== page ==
So this is it. If the Seahawks win on Sunday it will easily be my greatest thrill as a sports fan. I hope this post appeases the Football Gods to reverse-jinxing the inevitable Seahawk debacle. Now, if you’ll excuse me, I need to go paint a Seahawks logo on my chest. Gotta support the team!

The Reluctant Do-Gooder

Reluctantly, I take the cramped seat in between the old man and the rail. I wouldn’t normally do this as I actually prefer to stand.

You see, my newest fascination is the childish game of “look ma, no hands” while riding the subway. You let go of any handrails, get your balance under your feet, relax your knees and then you ride that train like it is a wild animal, relying completely on balance and strength to keep you from being thrown to the ground as it stops and starts along the route. When it lurches forward, I lean in to brace myself for the buck. When the train crashes and grinds to a halt, I lower my honches and pull back on the invisible reins. Whoa nelly.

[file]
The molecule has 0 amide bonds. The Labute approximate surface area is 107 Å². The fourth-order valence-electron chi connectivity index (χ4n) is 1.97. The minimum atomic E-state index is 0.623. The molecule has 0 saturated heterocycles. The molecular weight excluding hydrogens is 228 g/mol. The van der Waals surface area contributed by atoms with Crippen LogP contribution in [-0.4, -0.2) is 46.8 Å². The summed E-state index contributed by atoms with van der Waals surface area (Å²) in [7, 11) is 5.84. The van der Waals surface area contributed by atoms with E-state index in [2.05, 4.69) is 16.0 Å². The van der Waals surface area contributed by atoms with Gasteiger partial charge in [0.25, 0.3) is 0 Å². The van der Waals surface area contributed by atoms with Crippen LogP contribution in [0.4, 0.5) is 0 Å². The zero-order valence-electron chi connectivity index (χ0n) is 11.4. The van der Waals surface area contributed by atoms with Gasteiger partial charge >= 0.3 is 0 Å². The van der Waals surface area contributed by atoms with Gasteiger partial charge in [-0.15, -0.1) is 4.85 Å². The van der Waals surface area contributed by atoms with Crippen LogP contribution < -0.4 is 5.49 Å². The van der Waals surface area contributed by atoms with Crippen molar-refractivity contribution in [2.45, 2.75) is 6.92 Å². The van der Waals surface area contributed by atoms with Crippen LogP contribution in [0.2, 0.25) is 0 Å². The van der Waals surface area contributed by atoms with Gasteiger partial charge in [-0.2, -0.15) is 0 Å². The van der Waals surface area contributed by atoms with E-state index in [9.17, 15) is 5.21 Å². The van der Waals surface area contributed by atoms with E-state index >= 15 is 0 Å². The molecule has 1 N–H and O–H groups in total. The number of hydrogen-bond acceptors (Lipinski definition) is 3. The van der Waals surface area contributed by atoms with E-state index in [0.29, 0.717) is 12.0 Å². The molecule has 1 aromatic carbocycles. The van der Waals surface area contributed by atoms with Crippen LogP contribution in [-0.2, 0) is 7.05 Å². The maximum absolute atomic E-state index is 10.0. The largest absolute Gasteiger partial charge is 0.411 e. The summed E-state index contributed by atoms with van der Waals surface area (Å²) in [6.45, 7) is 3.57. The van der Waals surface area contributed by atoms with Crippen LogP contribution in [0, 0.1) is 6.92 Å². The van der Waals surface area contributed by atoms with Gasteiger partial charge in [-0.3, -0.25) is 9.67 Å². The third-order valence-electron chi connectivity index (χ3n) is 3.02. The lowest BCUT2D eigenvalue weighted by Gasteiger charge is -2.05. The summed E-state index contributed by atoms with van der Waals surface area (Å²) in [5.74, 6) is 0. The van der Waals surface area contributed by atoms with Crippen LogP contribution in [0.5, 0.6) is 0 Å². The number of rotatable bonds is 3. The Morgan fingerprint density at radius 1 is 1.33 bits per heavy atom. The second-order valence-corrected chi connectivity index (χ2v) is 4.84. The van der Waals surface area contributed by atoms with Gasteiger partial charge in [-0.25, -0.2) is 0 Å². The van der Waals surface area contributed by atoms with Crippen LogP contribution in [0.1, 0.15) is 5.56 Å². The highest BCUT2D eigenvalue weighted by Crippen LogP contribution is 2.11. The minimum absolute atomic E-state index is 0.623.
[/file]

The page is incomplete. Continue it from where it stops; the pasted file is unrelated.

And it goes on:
Of course, in my head I envision myself as a cross between Teenwolf (Speaking of Teenwolf, rent it sometime with a friend who has a lot of body hair and you will be forced to see that movie in a totally new light!) and Kevin Bacon’s character from Tremors. I get my smooth, surf-inspired style from Teenwolf of course. The Kevin Bacon thing is thrown in there because he rode on the back of a giant worm in that movie if I remember it right.

But today I’m not standing. I’m sitting. And I’m sitting next to an old man.

Oh great. Now he’s asking me a question. I don’t know anything. I’m still new here.

“Does this train go to Canal?” he asks.

My first silent thoughts aren’t exactly polite. Aren’t you like 100 years old or something? Don’t you know your way around here yet?

“I don’t know,” I say to get out of the exchange and go back to minding my own beeswax. (My regular beeswax minder was off for the day.)